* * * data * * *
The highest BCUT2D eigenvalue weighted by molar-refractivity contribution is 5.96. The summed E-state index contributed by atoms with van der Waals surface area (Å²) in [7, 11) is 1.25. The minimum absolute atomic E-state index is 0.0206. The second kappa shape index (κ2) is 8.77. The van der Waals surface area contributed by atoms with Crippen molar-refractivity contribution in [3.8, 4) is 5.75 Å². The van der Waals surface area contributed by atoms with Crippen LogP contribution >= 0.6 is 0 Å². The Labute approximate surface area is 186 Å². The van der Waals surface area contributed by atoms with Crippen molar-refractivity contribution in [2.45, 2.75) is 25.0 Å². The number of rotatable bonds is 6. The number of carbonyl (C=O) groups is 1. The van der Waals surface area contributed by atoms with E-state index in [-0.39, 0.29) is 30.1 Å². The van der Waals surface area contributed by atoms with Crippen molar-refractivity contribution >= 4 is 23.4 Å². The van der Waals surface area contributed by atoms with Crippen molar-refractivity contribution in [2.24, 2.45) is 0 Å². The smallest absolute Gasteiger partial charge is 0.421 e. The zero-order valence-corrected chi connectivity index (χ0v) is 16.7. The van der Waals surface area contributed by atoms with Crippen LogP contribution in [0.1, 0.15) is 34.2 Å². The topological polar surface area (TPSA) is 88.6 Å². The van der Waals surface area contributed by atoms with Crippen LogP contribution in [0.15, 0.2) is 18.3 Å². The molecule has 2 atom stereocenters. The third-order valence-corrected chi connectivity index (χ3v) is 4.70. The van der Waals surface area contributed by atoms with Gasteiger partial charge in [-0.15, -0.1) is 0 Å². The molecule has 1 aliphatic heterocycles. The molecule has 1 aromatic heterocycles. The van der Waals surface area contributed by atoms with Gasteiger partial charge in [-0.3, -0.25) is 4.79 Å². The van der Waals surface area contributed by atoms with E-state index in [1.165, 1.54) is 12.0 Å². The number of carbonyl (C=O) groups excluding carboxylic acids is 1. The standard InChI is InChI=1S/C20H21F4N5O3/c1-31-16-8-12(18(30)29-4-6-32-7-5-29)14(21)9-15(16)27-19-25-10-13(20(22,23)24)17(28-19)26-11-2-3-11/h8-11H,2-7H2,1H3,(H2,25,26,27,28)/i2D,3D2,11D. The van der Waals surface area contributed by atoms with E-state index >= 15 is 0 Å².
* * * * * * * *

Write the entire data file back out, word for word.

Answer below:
The highest BCUT2D eigenvalue weighted by molar-refractivity contribution is 5.96. The summed E-state index contributed by atoms with van der Waals surface area (Å²) in [7, 11) is 1.25. The minimum absolute atomic E-state index is 0.0206. The second kappa shape index (κ2) is 8.77. The van der Waals surface area contributed by atoms with Crippen molar-refractivity contribution in [3.8, 4) is 5.75 Å². The van der Waals surface area contributed by atoms with Crippen LogP contribution >= 0.6 is 0 Å². The Labute approximate surface area is 186 Å². The van der Waals surface area contributed by atoms with Crippen molar-refractivity contribution in [2.45, 2.75) is 25.0 Å². The number of rotatable bonds is 6. The number of carbonyl (C=O) groups is 1. The van der Waals surface area contributed by atoms with E-state index in [-0.39, 0.29) is 30.1 Å². The van der Waals surface area contributed by atoms with Crippen molar-refractivity contribution >= 4 is 23.4 Å². The van der Waals surface area contributed by atoms with Crippen molar-refractivity contribution in [2.24, 2.45) is 0 Å². The smallest absolute Gasteiger partial charge is 0.421 e. The zero-order valence-corrected chi connectivity index (χ0v) is 16.7. The van der Waals surface area contributed by atoms with Crippen LogP contribution in [0.1, 0.15) is 34.2 Å². The topological polar surface area (TPSA) is 88.6 Å². The van der Waals surface area contributed by atoms with Crippen LogP contribution in [0.15, 0.2) is 18.3 Å². The molecule has 2 atom stereocenters. The third-order valence-corrected chi connectivity index (χ3v) is 4.70. The van der Waals surface area contributed by atoms with Gasteiger partial charge in [-0.15, -0.1) is 0 Å². The molecule has 1 aliphatic heterocycles. The molecule has 1 aromatic heterocycles. The van der Waals surface area contributed by atoms with Gasteiger partial charge in [-0.3, -0.25) is 4.79 Å². The van der Waals surface area contributed by atoms with E-state index in [1.165, 1.54) is 12.0 Å². The number of carbonyl (C=O) groups excluding carboxylic acids is 1. The standard InChI is InChI=1S/C20H21F4N5O3/c1-31-16-8-12(18(30)29-4-6-32-7-5-29)14(21)9-15(16)27-19-25-10-13(20(22,23)24)17(28-19)26-11-2-3-11/h8-11H,2-7H2,1H3,(H2,25,26,27,28)/i2D,3D2,11D. The van der Waals surface area contributed by atoms with E-state index >= 15 is 0 Å².